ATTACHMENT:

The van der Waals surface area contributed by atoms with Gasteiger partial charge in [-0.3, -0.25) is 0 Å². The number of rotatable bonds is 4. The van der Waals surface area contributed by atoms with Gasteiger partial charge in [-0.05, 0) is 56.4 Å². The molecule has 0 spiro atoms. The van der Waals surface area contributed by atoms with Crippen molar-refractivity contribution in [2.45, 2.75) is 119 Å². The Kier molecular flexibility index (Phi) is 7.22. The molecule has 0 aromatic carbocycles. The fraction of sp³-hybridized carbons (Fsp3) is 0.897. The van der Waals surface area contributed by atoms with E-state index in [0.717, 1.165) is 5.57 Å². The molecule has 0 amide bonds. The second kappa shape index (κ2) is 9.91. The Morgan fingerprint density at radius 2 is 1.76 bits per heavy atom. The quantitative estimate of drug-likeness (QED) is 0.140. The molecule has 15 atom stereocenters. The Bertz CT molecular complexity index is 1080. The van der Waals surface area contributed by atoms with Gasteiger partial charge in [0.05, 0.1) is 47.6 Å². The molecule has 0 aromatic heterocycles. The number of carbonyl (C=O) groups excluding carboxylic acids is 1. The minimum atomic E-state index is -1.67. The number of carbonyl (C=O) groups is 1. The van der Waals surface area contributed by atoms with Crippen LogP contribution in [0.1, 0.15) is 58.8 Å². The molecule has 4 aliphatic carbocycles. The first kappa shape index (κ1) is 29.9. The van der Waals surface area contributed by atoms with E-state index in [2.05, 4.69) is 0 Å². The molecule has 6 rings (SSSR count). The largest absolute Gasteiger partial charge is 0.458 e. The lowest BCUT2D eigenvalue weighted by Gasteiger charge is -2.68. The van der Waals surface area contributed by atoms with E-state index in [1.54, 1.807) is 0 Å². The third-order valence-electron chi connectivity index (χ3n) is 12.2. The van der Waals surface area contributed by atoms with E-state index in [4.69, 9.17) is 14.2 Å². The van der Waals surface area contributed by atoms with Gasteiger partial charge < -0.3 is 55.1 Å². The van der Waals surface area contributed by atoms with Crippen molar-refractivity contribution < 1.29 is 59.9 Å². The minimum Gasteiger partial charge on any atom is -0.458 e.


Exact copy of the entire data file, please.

The van der Waals surface area contributed by atoms with Gasteiger partial charge in [-0.3, -0.25) is 0 Å². The number of rotatable bonds is 4. The van der Waals surface area contributed by atoms with Gasteiger partial charge in [-0.05, 0) is 56.4 Å². The molecule has 0 spiro atoms. The van der Waals surface area contributed by atoms with Crippen molar-refractivity contribution in [2.45, 2.75) is 119 Å². The Kier molecular flexibility index (Phi) is 7.22. The molecule has 0 aromatic carbocycles. The fraction of sp³-hybridized carbons (Fsp3) is 0.897. The van der Waals surface area contributed by atoms with E-state index in [0.717, 1.165) is 5.57 Å². The molecule has 0 amide bonds. The second kappa shape index (κ2) is 9.91. The Morgan fingerprint density at radius 2 is 1.76 bits per heavy atom. The quantitative estimate of drug-likeness (QED) is 0.140. The molecule has 15 atom stereocenters. The Bertz CT molecular complexity index is 1080. The van der Waals surface area contributed by atoms with Gasteiger partial charge in [0.05, 0.1) is 47.6 Å². The molecule has 0 aromatic heterocycles. The number of carbonyl (C=O) groups excluding carboxylic acids is 1. The minimum atomic E-state index is -1.67. The number of carbonyl (C=O) groups is 1. The van der Waals surface area contributed by atoms with Crippen LogP contribution in [0.1, 0.15) is 58.8 Å². The molecule has 4 aliphatic carbocycles. The first kappa shape index (κ1) is 29.9. The van der Waals surface area contributed by atoms with E-state index in [2.05, 4.69) is 0 Å². The molecule has 6 rings (SSSR count). The largest absolute Gasteiger partial charge is 0.458 e. The lowest BCUT2D eigenvalue weighted by Gasteiger charge is -2.68. The van der Waals surface area contributed by atoms with E-state index in [1.54, 1.807) is 0 Å². The third-order valence-electron chi connectivity index (χ3n) is 12.2. The van der Waals surface area contributed by atoms with E-state index in [4.69, 9.17) is 14.2 Å². The van der Waals surface area contributed by atoms with Gasteiger partial charge < -0.3 is 55.1 Å². The van der Waals surface area contributed by atoms with Crippen molar-refractivity contribution < 1.29 is 59.9 Å². The minimum Gasteiger partial charge on any atom is -0.458 e.